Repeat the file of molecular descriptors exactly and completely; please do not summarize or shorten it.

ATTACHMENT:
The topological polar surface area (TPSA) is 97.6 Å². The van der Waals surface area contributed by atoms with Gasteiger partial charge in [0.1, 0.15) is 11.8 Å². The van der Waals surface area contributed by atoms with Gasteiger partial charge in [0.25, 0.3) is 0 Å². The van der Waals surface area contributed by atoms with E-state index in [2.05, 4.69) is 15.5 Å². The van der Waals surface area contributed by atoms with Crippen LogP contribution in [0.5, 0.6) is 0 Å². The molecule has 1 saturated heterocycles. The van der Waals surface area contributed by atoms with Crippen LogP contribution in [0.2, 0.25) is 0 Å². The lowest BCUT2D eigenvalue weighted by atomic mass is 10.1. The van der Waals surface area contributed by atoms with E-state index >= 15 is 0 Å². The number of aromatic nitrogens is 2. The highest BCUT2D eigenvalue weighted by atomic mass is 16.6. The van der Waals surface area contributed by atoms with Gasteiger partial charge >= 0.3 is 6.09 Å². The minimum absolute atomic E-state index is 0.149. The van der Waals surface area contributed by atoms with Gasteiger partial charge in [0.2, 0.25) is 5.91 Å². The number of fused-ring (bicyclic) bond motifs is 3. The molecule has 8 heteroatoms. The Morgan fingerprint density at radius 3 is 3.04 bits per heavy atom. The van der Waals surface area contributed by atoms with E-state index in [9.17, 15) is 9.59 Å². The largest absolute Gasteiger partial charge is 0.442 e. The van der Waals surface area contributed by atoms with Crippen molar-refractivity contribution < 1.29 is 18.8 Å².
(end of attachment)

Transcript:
The topological polar surface area (TPSA) is 97.6 Å². The van der Waals surface area contributed by atoms with Gasteiger partial charge in [0.1, 0.15) is 11.8 Å². The van der Waals surface area contributed by atoms with Gasteiger partial charge in [0.25, 0.3) is 0 Å². The van der Waals surface area contributed by atoms with E-state index in [2.05, 4.69) is 15.5 Å². The van der Waals surface area contributed by atoms with Crippen LogP contribution in [0.5, 0.6) is 0 Å². The molecule has 1 saturated heterocycles. The van der Waals surface area contributed by atoms with Crippen LogP contribution in [0.2, 0.25) is 0 Å². The lowest BCUT2D eigenvalue weighted by atomic mass is 10.1. The van der Waals surface area contributed by atoms with E-state index >= 15 is 0 Å². The number of aromatic nitrogens is 2. The highest BCUT2D eigenvalue weighted by atomic mass is 16.6. The van der Waals surface area contributed by atoms with Gasteiger partial charge >= 0.3 is 6.09 Å². The minimum absolute atomic E-state index is 0.149. The van der Waals surface area contributed by atoms with Gasteiger partial charge in [0.2, 0.25) is 5.91 Å². The number of fused-ring (bicyclic) bond motifs is 3. The molecule has 8 heteroatoms. The Morgan fingerprint density at radius 3 is 3.04 bits per heavy atom. The van der Waals surface area contributed by atoms with E-state index in [9.17, 15) is 9.59 Å². The largest absolute Gasteiger partial charge is 0.442 e. The van der Waals surface area contributed by atoms with Crippen molar-refractivity contribution < 1.29 is 18.8 Å².